Just as one expects Midas to do more with mufflers than the neighborhood gas station, one expects a group like the Cantilena Piano Quartet to deliver superior interpretation of works in its career genre. For the most part, this was true of the Cantilena's concert at the Corcoran Gallery Friday night.
But overuse of late romantic repertoire can be hazardous to those fragile values of freshness and imagination. In the Brahms Op. 25 in G Minor, the group was able to capture but not sustain the powerful undercurrents of emotion. Pianist Frank Glazer passed over the haunting, insinuating quality of the piece's opening, hurrying into a competent but sometimes mechanical reading. Though he showed intelligence and depth throughout, he also belabored some of his phrases.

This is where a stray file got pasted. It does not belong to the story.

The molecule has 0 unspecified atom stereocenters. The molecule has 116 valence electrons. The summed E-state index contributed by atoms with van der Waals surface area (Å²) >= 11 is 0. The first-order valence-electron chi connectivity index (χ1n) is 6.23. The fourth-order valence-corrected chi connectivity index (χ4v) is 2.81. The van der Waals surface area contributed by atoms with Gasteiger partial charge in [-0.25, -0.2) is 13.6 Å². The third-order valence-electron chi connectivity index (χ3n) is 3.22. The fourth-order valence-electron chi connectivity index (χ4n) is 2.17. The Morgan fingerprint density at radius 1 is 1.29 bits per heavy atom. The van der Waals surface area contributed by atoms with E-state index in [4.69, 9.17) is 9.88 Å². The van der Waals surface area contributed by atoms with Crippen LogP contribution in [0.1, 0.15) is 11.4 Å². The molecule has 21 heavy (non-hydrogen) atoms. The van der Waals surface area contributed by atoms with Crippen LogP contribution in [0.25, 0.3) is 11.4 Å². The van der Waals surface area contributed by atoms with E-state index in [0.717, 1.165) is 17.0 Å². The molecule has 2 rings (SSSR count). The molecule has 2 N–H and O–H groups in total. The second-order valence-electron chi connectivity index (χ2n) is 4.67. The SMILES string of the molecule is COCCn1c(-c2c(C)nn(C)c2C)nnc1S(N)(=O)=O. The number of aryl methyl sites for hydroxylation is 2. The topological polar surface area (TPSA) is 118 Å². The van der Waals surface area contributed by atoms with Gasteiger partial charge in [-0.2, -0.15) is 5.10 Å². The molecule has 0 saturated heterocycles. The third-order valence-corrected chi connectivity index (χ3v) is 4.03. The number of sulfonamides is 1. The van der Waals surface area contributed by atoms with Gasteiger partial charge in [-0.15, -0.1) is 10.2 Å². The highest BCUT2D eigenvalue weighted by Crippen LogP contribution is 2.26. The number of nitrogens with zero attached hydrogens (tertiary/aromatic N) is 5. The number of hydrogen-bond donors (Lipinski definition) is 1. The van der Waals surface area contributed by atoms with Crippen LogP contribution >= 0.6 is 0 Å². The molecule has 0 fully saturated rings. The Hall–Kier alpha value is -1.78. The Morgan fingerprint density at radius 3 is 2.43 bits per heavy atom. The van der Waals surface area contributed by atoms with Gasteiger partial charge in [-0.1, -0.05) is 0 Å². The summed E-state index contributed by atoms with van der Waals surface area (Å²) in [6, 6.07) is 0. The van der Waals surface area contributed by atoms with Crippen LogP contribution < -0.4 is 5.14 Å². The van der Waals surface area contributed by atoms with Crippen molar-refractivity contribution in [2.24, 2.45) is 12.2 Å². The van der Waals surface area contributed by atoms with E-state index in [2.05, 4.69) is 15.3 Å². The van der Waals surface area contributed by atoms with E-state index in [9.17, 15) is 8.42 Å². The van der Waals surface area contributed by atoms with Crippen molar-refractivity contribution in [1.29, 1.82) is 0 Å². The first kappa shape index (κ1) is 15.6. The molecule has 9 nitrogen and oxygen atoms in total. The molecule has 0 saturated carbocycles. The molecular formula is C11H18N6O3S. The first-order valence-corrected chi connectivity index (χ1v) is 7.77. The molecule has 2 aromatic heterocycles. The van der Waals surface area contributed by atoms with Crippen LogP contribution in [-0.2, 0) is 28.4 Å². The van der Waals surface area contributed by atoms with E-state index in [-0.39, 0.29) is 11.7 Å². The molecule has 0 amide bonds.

The Dvorak showed more of the group's strengths in interpretation, but also more of its weaknesses. The music's audacious harmony (for Dvorak) inspired the performers, but it also revealed their glitches as an ensemble. The rather cluttered Allegro movement did not make a strong first impression. However, in the exquisite Lento movement, the performers coaxed out a clear (but not unforgettable) profile of this music, which they sustained until the end. -- Marion Jacobson